Did an exit door that refused to open contribute to the deaths of worshippers who perished at Al Noor Mosque at the hands of the terrorist?

That’s the focus of the second sitting of phase one of the Mosque Attack Inquest which began in Christchurch today. The first sitting last year ran for seven weeks with 90 witnesses.

Deputy Coroner Brigitte Windley said, “Potentially around 11 of those who lost their lives at Masjid Al Noor were affected by the failure of the door to open during the attack”.

She highlighted the fact that had the door – identified as Door D – opened during the attack, that in itself was no guarantee of survival as at least one of the deceased was fatally shot after having escaped through the broken glass.

The resumed first phase of the inquest hearing is expected to hear evidence from 16 witnesses, canvassing factual issues related to the locking mechanisms that were in place on Door D on March 15, 2019. It includes the recent installation of electro-magnetic locks; the regulatory regime applicable to Door D as a ‘final exit’ since Masjid an-Nur’s construction; and the conduct of those who had relevant roles and responsibilities for setting and discharging compliance requirements relevant to Door D under that regime.

Today the statement of survivor Khaled Al Nobani was read to the court detailing the struggle to get the door open, as the shooter opened fire in the prayer room.

“My friend was trying to break the glass on the bottom of Door D. I said something like, ‘Why are you doing that? Just turn the lock and open the door’. I said that because lots of people were crowding there trying to break the glass. I then tried to open the door myself and realised it did not work. I turned the lock as I always had and it would not open. I tried turning the lock both ways and it would not open.”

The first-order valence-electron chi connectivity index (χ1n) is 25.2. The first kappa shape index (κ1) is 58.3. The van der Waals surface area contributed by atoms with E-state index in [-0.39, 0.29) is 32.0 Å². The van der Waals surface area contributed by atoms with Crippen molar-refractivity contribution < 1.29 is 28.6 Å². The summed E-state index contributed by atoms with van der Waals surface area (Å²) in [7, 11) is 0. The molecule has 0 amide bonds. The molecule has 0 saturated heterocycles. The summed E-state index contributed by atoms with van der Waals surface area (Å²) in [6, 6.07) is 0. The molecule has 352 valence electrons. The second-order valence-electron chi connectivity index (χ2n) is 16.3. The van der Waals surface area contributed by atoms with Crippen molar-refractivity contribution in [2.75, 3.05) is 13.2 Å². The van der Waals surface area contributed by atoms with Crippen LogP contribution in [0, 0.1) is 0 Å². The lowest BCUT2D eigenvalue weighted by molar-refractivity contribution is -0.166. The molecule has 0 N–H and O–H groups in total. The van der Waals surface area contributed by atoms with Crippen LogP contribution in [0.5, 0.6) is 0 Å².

Al Nobani had not been made aware a new electromagnetic lock had been added to the door in the days before the shooting.

“I escaped through the broken glass in Door D. While outside I saw a little boy accidentally being trampled by the other worshippers who were climbing out of the broken glass in Door D. I went and picked him up. I held him to my chest and covered his eyes so he could not see. With my other hand I grabbed people and helped pull them through the broken glass in Door D.”

He managed to save two more people, but his friend and neighbour was fatally shot as he tried to pull him to safety too.

Fifteen more witnesses will give evidence about the exit’s failure to open over the next two weeks. The witnesses will include survivors and other members of the Muslim community, and others who engaged with Door D as part of their job, or as part of the repairs and remedial work following the attack.